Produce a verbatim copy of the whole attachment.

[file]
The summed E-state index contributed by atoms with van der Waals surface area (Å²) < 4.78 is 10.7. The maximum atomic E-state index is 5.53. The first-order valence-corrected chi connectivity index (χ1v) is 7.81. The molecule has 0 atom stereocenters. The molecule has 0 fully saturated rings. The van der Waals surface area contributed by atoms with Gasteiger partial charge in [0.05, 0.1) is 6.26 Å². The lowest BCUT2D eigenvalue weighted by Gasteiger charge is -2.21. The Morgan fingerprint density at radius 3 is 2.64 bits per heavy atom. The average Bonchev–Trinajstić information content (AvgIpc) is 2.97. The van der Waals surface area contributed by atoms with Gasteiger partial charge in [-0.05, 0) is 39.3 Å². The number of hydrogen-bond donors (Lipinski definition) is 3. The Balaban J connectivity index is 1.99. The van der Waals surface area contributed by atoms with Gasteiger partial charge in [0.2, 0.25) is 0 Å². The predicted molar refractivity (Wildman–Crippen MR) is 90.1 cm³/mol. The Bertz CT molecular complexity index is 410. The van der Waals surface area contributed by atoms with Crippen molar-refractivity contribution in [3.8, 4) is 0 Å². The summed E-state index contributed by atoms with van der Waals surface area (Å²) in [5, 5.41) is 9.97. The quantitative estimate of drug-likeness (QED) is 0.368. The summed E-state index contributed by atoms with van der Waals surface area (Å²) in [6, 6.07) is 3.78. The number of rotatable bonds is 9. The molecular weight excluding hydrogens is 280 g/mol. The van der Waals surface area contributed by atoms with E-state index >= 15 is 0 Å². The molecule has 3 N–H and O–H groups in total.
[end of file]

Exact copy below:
The summed E-state index contributed by atoms with van der Waals surface area (Å²) < 4.78 is 10.7. The maximum atomic E-state index is 5.53. The first-order valence-corrected chi connectivity index (χ1v) is 7.81. The molecule has 0 atom stereocenters. The molecule has 0 fully saturated rings. The van der Waals surface area contributed by atoms with Gasteiger partial charge in [0.05, 0.1) is 6.26 Å². The lowest BCUT2D eigenvalue weighted by Gasteiger charge is -2.21. The Morgan fingerprint density at radius 3 is 2.64 bits per heavy atom. The average Bonchev–Trinajstić information content (AvgIpc) is 2.97. The van der Waals surface area contributed by atoms with Gasteiger partial charge in [-0.05, 0) is 39.3 Å². The number of hydrogen-bond donors (Lipinski definition) is 3. The Balaban J connectivity index is 1.99. The van der Waals surface area contributed by atoms with Gasteiger partial charge in [0.2, 0.25) is 0 Å². The predicted molar refractivity (Wildman–Crippen MR) is 90.1 cm³/mol. The Bertz CT molecular complexity index is 410. The van der Waals surface area contributed by atoms with Crippen molar-refractivity contribution in [3.8, 4) is 0 Å². The summed E-state index contributed by atoms with van der Waals surface area (Å²) in [5, 5.41) is 9.97. The quantitative estimate of drug-likeness (QED) is 0.368. The summed E-state index contributed by atoms with van der Waals surface area (Å²) in [6, 6.07) is 3.78. The number of rotatable bonds is 9. The molecular weight excluding hydrogens is 280 g/mol. The van der Waals surface area contributed by atoms with E-state index >= 15 is 0 Å². The molecule has 3 N–H and O–H groups in total.